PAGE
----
Greater Philadelphia Chamber of Commerce
City Council opposes Mayor Nutter’s plan to raise property taxes by nearly ten percent, and seems headed for providing only $70-80 million of the requested $103 million.
“I’m pleased to say that Philadelphia is in the best shape it’s been in many, many years,” Nutter told the business leaders.
Charles Plosser told the Greater Philadelphia Chamber of Commerce that US monetary policy should be “returned to a more normal footing,” following preset rules.
After two mayoral vetoes, councilman-at-large Bill Greenlee will try, try again to make mandatory sick leave the law of the land in Philadelphia.
The demonstrators say they want investors from corporations to keep so-called “dirty” fossil fuel investments out of Philadelphia.
Mayor Nutter says paid sick leave is a “complicated policy question that profoundly affects employees and employers.” He previously vetoed two bills passed by City Council.
Nutter, still fuming over City Council president Darrell Clarke’s decision to scuttle the PGW sale without a public hearing, is hoping that public pressure will force City Council to reverse course.
The “Roadmap for Growth for Philadelphia: 2015-2020” campaign will be tailored around the city’s most recent demographic and economic trends, according to Greater Philadelphia Chamber of Commerce president and CEO Rob Wonderling.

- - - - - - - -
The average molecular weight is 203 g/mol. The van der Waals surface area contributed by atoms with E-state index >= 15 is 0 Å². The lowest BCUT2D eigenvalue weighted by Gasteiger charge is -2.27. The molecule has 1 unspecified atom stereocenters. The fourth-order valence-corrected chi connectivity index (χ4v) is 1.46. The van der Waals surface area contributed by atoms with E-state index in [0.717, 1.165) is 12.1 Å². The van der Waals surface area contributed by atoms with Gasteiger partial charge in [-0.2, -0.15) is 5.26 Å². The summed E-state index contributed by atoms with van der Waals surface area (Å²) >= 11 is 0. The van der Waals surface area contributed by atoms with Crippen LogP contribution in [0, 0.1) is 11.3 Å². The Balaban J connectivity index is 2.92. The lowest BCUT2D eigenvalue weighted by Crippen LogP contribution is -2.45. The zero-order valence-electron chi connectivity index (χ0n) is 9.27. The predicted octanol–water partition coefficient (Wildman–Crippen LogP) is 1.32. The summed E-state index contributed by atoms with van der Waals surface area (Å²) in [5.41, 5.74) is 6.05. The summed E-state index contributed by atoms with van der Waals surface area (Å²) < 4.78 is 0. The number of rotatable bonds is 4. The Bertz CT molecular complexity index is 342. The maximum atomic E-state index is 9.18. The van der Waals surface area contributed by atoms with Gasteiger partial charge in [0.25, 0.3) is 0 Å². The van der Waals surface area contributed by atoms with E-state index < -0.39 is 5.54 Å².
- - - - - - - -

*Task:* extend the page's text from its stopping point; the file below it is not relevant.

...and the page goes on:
“There is not one business in this room that would operate that way,” he told the business leaders.
A new slogan is emerging in the Greater Philadelphia landscape – it’s “P-H-L: Here for the Making.”
“Her employer terminated her, saying she turned into ‘a different person,’ ” said Raynelle Staley of the Philadelphia Commission on Human Relations.
Pelley told 1,200 members of the Greater Philadelphia Chamber of Commerce that there may be some progress toward ending the government shutdown and raising the debt celiing.
Rob Dubow, the mayor’s finance director, argued against raising the city’s “U&O” business tax and in favor of boosting taxes on liquor and cigarettes.
The Nutter administration is standing firm in its decision to bar reporters and the public from a meeting this week with Wall Street investors, despite a protest from several media outlets.
“I’m very disappointed,” said city councilman Bill Greenlee, who tried but failed to get the 12 votes needed to override Mayor Nutter’s veto.